Morning Trek with Tanner

This morning, I decided to mix up my routine. I needed to take my van to be doctored and instead of accepting the usual courtesy ride home, I brought along Tanner, my beloved German Shepherd Dog, so he and I could enjoy a summer morning walk. My motives were multiple. The beautiful morning air lured me outside. I figured I could use some exercise and natural Vitamin D. And, most importantly, in a household with multiple dogs, I was craving some Tanner time. Alone, just the two of us, a girl and her dog. I figured that the leash and experiences that connected us during this outing would help us forge an even closer bond.

With the van checked in, Tanner and I set out. The route back home is straight and busy, a concrete jungle of commercial buildings, roadways, and traffic. But with Tanner by my side, I chose the road less traveled and found myself meandering through the neighborhoods of South Chico, an area bordered by the main road I travel daily, but with an interior I had never fully explored. Initially, I had planned to walk at a power pace, but when I left the busy corridor, I entered a world of quiet and calm; my pace slowed. As Tanner and I walked along, we both absorbed the new surroundings.

Our journey took us to the back side of a senior-living complex; the front side faces the busy commercial corridor I’d avoided. I had always felt a bit sorry for those who lived within since their neighborhood seemed so cold. But beyond the main street facade I discovered a complex of lovely little units. Instead of an impersonal, multi-resident dwelling, I found a colorful, happy place where individuality was evident in porches adorned with flowers and decorated doors. Tanner was enthralled by the smells of one small tree outside one unit’s porch, a signal, I believe, that a small, cherished dog was living large inside. Behind each porch, each door, I knew was a story of love, loss, and labor-core life elements arranged in ways uniquely personal for those who dwelled inside.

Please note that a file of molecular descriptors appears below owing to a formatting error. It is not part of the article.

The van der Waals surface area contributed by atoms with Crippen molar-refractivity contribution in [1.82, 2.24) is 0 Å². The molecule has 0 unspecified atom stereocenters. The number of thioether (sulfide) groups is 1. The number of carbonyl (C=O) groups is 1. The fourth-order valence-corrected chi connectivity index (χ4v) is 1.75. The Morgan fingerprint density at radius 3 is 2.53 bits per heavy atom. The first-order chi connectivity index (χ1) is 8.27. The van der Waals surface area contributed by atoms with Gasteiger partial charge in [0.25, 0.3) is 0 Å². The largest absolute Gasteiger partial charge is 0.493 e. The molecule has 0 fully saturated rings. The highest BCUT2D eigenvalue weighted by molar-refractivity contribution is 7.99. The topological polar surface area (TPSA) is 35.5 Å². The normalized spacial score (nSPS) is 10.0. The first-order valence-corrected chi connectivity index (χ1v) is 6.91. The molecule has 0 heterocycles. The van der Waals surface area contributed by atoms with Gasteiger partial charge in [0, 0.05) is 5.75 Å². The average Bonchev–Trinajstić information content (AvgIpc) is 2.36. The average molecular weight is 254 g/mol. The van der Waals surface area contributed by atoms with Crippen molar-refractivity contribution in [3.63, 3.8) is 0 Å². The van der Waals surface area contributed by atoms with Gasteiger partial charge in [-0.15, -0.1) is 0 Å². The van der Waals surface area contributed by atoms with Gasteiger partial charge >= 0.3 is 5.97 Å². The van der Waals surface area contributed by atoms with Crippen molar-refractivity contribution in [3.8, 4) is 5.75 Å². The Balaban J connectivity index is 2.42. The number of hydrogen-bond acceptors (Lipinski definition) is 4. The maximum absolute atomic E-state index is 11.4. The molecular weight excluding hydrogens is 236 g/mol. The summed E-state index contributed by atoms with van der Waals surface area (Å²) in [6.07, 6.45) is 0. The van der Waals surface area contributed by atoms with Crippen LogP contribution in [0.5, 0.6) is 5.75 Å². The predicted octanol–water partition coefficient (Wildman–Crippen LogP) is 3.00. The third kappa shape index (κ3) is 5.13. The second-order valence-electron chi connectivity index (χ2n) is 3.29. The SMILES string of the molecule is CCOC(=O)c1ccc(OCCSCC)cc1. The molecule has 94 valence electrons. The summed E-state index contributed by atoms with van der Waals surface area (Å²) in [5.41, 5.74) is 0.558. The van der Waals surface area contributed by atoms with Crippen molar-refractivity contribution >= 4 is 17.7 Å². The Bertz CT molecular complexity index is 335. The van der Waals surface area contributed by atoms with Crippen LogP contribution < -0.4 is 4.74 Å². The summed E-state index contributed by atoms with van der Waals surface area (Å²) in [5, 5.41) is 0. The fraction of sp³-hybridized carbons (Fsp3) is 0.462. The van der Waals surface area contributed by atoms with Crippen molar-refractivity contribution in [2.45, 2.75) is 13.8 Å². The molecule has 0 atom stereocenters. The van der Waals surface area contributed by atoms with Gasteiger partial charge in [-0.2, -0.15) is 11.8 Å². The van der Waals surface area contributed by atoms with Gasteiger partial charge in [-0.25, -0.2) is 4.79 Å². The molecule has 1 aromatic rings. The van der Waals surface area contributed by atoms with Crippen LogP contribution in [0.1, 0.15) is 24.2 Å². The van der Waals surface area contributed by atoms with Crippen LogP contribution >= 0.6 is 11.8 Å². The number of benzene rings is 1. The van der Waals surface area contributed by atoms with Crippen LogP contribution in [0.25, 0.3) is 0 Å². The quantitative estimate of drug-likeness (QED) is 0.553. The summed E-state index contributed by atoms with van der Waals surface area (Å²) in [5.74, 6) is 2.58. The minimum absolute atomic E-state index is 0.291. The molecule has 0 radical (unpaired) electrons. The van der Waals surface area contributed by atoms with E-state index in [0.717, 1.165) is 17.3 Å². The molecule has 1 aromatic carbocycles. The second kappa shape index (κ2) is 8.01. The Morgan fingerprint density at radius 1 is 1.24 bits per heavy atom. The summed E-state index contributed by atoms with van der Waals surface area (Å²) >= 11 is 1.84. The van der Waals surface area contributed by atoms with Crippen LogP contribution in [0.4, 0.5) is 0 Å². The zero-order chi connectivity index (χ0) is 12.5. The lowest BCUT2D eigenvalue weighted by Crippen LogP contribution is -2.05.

Further down we were startled by a din of cooing from beyond a sturdy wooden fence. Tanner stopped, mesmerized, perplexed, and I joined him in his wonder. He sniffed the air and cocked his head as he cautiously approached the fence. What strange beings could create such a gentle roar? Mourning doves? A flock, I supposed, cooing out their morning greetings as this summer day unfolded.

We passed two houses similar in architecture and color, but there the sameness stopped. In the driveway of one was a set of vintage, dusty cars, a likely product of a poorly attended hobby; perhaps the hobbyist’s life had changed so that he or she no longer had the time. Along the driveway of the other was an arrangement of beautiful potted plants, clear evidence of a labor of flowery love. How interesting to see these contrasts in handicraft and hearth.

And so we wove our way home, Tanner and I. Past the artifacts of people’s lives, along the public corridors that allowed us to journey by their private spaces. I felt part explorer, part voyeur, part proud citizen of my little town, filled with ordinary people doing simple yet extraordinary things to translate bricks and mortar, flora and fauna, into meaningful expressions of person and place.